A recently restored wooden sailing ship has sunk after colliding with a container vessel near Hamburg, northern Germany.
Six adults and two children were injured when the gaff-rigged schooner Elbe No 5, originally built in 1883, collided with a S. Cyprus-flagged vessel, Astrosprinter, on the River Elbe after a failed tack steered the sailing ship directly into the container ship’s path.
All 43 passengers were rescued almost immediately thanks to a quick response from five rescue boats that were attending a minor accident a few hundred meters away. “If we hadn’t been in the vicinity there could have been fatalities,” a fire service official, Wilfried Sprekels, told the local newspaper Stader Tageblatt.
But the rescue team could not prevent the ship from sinking while they dragged it to shore.
The 37-metre (121ft) schooner, built as a vehicle for pilots guiding larger craft from the sea to Hamburg’s port, was the city’s last remaining seagoing ship from the era of wooden vessels.
In the 1920s the ship was sold to the US where the adventurer Warwick Tompkins and his family temporarily used it as a floating home. In 2002 the vessel returned to its home town where it could be rented for harbour excursions.
In the last nine months the Elbe No 5 was renovated with new outer wooden planks and a new stern at a cost of €1.5m (£1.3m). It resumed taking visitors on tours around Hamburg’s harbour at the end of last month.
Wolfgang Bentz, who worked on restoring the ship, told the radio station NDR that he and colleagues had spent the night watching over the wreck, whose broken mast was protruding from the water. “I couldn’t sleep all night,” he said.
Bentz said there was a chance that the Elbe No 5 could take to sea again. “It’s made of wood and had some damage before. Let’s see what further damage is added in the rescue effort.”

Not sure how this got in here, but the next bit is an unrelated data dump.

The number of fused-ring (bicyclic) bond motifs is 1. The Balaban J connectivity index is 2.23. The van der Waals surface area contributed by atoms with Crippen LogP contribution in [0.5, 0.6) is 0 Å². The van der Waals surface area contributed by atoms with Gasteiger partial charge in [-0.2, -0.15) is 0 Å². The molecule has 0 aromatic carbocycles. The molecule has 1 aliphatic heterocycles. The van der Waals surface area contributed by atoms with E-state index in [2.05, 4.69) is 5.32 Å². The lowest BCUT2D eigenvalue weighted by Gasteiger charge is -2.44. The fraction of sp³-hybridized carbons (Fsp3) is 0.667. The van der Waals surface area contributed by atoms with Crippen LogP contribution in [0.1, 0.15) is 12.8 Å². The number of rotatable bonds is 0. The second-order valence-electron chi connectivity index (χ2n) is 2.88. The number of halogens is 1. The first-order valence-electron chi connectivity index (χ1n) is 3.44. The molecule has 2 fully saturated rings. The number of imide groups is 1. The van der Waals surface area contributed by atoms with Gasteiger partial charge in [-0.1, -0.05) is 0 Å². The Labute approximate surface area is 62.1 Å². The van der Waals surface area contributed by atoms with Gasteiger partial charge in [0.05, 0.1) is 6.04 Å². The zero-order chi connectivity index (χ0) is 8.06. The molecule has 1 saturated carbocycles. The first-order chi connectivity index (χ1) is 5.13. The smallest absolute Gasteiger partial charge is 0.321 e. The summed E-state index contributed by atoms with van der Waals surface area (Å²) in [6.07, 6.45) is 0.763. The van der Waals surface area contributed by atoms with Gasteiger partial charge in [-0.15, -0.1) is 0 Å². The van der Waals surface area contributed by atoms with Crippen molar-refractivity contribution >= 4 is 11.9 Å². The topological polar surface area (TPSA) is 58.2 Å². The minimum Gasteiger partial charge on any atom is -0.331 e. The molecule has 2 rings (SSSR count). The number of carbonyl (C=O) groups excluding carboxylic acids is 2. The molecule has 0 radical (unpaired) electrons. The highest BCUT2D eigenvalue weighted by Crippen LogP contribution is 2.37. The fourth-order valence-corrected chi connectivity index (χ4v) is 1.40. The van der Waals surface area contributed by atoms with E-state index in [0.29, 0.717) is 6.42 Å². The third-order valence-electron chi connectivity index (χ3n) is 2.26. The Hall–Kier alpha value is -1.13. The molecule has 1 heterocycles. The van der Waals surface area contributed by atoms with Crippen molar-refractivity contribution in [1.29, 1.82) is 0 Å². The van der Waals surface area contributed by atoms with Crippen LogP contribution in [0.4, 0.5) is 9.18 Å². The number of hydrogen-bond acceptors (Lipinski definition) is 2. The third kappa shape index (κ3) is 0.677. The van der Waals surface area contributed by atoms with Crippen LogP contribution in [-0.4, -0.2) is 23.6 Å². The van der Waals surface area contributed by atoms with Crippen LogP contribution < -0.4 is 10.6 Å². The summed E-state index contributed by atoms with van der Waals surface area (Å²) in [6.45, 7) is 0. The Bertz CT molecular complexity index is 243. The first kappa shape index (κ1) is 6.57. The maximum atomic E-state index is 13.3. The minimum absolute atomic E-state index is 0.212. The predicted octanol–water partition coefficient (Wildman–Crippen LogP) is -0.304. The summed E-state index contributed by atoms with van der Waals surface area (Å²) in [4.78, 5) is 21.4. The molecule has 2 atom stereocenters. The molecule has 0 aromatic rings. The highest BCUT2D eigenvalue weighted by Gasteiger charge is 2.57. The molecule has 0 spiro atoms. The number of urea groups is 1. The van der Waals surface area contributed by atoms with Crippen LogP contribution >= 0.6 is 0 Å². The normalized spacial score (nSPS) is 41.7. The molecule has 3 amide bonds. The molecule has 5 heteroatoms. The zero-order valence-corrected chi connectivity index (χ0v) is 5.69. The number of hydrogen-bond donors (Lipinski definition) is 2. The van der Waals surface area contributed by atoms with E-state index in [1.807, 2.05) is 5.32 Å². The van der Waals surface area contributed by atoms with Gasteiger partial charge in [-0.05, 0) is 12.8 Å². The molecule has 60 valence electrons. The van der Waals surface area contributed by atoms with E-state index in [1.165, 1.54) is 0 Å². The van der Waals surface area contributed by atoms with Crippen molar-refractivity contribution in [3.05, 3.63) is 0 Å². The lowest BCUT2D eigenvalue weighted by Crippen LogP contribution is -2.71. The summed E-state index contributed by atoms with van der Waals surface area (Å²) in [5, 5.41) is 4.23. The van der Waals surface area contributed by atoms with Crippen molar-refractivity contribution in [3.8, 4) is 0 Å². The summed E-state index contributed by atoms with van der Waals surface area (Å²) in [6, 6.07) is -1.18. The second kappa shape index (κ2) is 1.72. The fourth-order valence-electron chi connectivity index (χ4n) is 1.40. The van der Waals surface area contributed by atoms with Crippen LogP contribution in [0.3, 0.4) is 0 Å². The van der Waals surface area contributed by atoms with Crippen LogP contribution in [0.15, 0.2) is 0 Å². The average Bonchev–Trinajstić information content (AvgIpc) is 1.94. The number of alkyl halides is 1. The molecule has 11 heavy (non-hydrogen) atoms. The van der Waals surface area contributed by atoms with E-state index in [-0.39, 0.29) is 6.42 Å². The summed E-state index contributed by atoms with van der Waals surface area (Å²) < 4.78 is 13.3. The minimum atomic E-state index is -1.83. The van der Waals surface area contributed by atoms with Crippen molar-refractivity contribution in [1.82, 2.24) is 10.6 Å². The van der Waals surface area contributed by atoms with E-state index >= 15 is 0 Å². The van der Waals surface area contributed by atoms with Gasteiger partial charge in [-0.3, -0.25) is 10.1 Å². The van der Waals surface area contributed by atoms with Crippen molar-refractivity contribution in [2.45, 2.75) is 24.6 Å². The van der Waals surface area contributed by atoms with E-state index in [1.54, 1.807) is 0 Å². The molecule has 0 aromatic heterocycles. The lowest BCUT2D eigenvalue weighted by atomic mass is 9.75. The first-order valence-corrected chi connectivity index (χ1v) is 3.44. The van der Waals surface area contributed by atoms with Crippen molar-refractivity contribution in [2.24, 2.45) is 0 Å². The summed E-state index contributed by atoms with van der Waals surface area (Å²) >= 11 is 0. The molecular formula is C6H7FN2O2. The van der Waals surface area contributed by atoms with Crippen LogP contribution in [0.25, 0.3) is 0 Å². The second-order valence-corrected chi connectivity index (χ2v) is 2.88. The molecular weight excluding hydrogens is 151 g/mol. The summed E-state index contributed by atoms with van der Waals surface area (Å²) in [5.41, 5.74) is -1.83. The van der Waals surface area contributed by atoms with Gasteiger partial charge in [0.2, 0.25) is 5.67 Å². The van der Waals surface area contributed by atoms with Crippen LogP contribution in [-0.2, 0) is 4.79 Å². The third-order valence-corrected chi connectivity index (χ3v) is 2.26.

history of Elbe No. 5
A special category among the German Gaffelschonern formed the sharpened pilot protectors of the North Sea coast. Far from the harbors of the Elbe, Weser, Jade and Ems, they crossed day and night in all weathers and in every season of the year to hand over pilots for the respective areas to incoming ships. Pilot protectors were first introduced on the German North Sea coast in 1855/56 on the Elbe with two copies built in England, which replaced the previously used pilot-cutters and galiots. Altogether there were 41 pilots on the German North Sea coast between 1855 and 1952, 35 wooden, five steel and one composite. Of these belonged to the Elbe: eleven wooden and one steel (1855-1936), to the Weser: 16 wooden and three steel (1857-1944), to the Ems: seven wooden and a steel one (1959-1922), and to the jade: one each wooden and a composite construction (1866-1919).
The order to build a pilot's schooner was a special distinction for every shipbuilder, but the assignment required unlimited trust in the performance of the shipyard. The design, construction, materials and equipment were the highest standards and not in vain were these vehicles as the most perfect creations of shipbuilding. Being able to stay clear of the constraints of cargo shipbuilding, the underwater shape was extremely sharp with a powerfully rising bottom. Likewise, the fore and aft ship had lines of great sharpness with a concave shape. As in the case of the loggers and cutters, the stem was usually perpendicular to the keel, only rarely was the clipper shape chosen, while the oar had a pronounced stern case.The stern was slightly overhanging and round, the rudder was driven by a Koker, was controlled by a tiller. The full-length deck was protected by a solid railing. Here were on both sides under iron Schwingdavits the transfer boats. The entire smooth deck was free of bothersome constructions, except for smaller companionways and skylights. They were made entirely of first-grade oak, dimmed with copper studs and covered with copper under water.For deck and spars one used pitchpine. Below deck, amidships, a larger cabin with the appropriate companionway to the deck was set up for the pilots. Aft were the ship's chamber and the berth. In front of the pilot cabin lay the crew log and before that the galley with a second companionway. Apart from the two gaff sails, the standard sails consisted only of the large gaff top sails, the stag jib and two gulls due to the lack of awnings.